I was 19 when I visited Uganda for the first time. Before then, the furthest I'd ever travelled away from home by myself was to attend a conference in San Diego for a few days. I was a kid and I'd never left American soil, so I think some of the idiotic things I did can be forgiven, right? Bueller?
It wasn't really until I'd travelled to Uganda again two years later and spent more time with my Ugandan friends that I realized just how stereotypically "Mzungu" I'd looked and acted during my first 2-week "volunteer" trip.
Now, several years and trips to the Pearl of Africa later, I am sharing these embarrassing stories and photos with the hope that you don't make the same mistakes as I once did and the world can be spared of another American idiot (not a Green Day pun) traveling thousands of miles for 2 weeks to "work" in Uganda.
1. DON'T TAKE SELFIES WITH OTHER PEOPLE'S KIDS WITHOUT PERMISSION.
If I walked into a primary school here in the US and crouched down next to (OR WORSE, PICKED UP AND HELD) a random kid and took a selfie, then proceeded to plaster that selfie all over my social media with the caption, "My new best friend! #Volunteering #WorkingHard #ThesePoorKids" I WOULD GET SUED BY THEIR PARENTS. So what makes international "volunteers" at a primary school in Uganda think its alright to do the same thing there? Because this child's parents *probably* won't sue you? Because they *probably* will never see it since they don't have access to Facebook in their village? Because in Uganda it's somehow OK to hold another person's child without their consent? NO. NO. NO, PLEASE GOD NO.
When we take a group out to visit our primary school, Global Leaders, in northern Uganda, we make it very explicit to our team that you are NOT to take photos of or pick up/hug ANY child unless A) You've met and talked to their parents in person B) You know their name and can ensure that we have photograph permission from a guardian to take pictures with/of that kid.
Next time a friend of yours travels to Africa, or any developing country for that matter, and takes photos with a group of kids, ask them to name every child in that photo. Ask them if they know those kids' guardians. I guarantee they don't. Just don't be a creep and take photos of kids you don't know. It's beyond uncool.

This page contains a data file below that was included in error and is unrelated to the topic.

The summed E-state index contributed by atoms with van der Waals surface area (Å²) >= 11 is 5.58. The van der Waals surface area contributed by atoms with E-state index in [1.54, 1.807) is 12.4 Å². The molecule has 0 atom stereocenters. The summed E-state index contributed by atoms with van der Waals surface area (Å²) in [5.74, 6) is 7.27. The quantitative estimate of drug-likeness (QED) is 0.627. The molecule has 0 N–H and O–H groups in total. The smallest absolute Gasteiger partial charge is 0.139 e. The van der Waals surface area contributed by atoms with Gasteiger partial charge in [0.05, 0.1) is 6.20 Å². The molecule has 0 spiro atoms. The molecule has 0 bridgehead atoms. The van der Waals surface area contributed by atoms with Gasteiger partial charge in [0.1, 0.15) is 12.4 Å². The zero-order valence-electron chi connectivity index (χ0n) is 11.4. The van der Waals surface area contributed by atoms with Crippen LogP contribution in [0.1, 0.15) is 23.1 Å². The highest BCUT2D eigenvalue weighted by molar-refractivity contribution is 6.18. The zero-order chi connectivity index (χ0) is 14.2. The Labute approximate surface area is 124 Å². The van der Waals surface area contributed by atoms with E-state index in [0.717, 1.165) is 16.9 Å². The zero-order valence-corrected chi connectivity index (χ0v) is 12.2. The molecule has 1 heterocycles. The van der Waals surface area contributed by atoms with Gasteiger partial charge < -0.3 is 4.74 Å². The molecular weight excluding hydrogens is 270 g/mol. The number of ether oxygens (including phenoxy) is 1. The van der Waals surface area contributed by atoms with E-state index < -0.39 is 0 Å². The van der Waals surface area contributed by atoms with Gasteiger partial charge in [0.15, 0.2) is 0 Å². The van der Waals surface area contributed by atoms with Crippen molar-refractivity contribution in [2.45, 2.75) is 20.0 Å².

2. DON'T MAKE PROMISES YOU CAN'T KEEP.
Everyone that travels to Uganda for the first time will meet someone or have an experience that changes your life. I'm sure of it. I always tell my family once you see Uganda, you're going to WANT to go again and again and again. But that doesn't mean you will be back next year. In fact, you might not be back for several years.
Before you go "work" at an "orphanage" or with children in any capacity in Uganda, try to consider how building a strong relationship with a child might affect them when you never come back to visit them again. Many children in this country have been abandoned, neglected, or lost both of their parents. As a result of that kind of trauma, its not okay for you to spend time with a kid and tell them, "I am going to send you letters every month/sponsor your school fees/come back next summer and see you" unless you're ready to commit your life to building a friendship (in our case, a school) or becoming a mentor to that person.
During my first trip, I took a photo of a girl I didn't know from the neighborhood because her pink dress and the rubble she was seated among made for an interesting photo. I learned from my volunteer coordinator that she was being raised by her grandma and not able to afford school fees. I told her I would help her go to school. And then a year passed and I'd done nothing. I made a promise that I'd forgotten about when I got caught up in my life at home, meanwhile, Tracy was thinking, "What happened to the American who took my photo and said she'd help me with school?"
When I finally realized how damaging what I'd done was, I started sponsoring Tracy to go to one of the best boarding schools in the area and I visit her in person once a year because I am able to thanks to what I do for work. Sometimes its really a financial struggle for me to scrape together her school fees every three months, but I made a promise to her several years ago and I intend to be less of an idiot abroad and keep the promises I make,
3. THINK FIRST: DO YOU ACTUALLY HAVE THE SKILLS THAT THIS COMMUNITY IS IN NEED OF?
When I went to Uganda my first time, I spent my first week hanging out with my friend and visiting her village and my second "teaching" a first grade class at a local private primary school. I was supposed to be teaching math. If you know me, you know that I am neither good at math (I still can't do simple multiplication in my head) OR a trained teacher. In fact, I was only in my first year of college when I went to Uganda. Why I thought I would be qualified to teach MATH of all things at an elementary school is one of the greatest questions in my life.
I'll never forget the teacher who actually taught that P.1 math class (now a close personal friend) sitting at the back of the room trying to hold in laughter when I couldn't get control of the ten giggling first graders I was trying to "teach" because they were too distracted by the fact that a MZUNGU (foreigner) was teaching their class.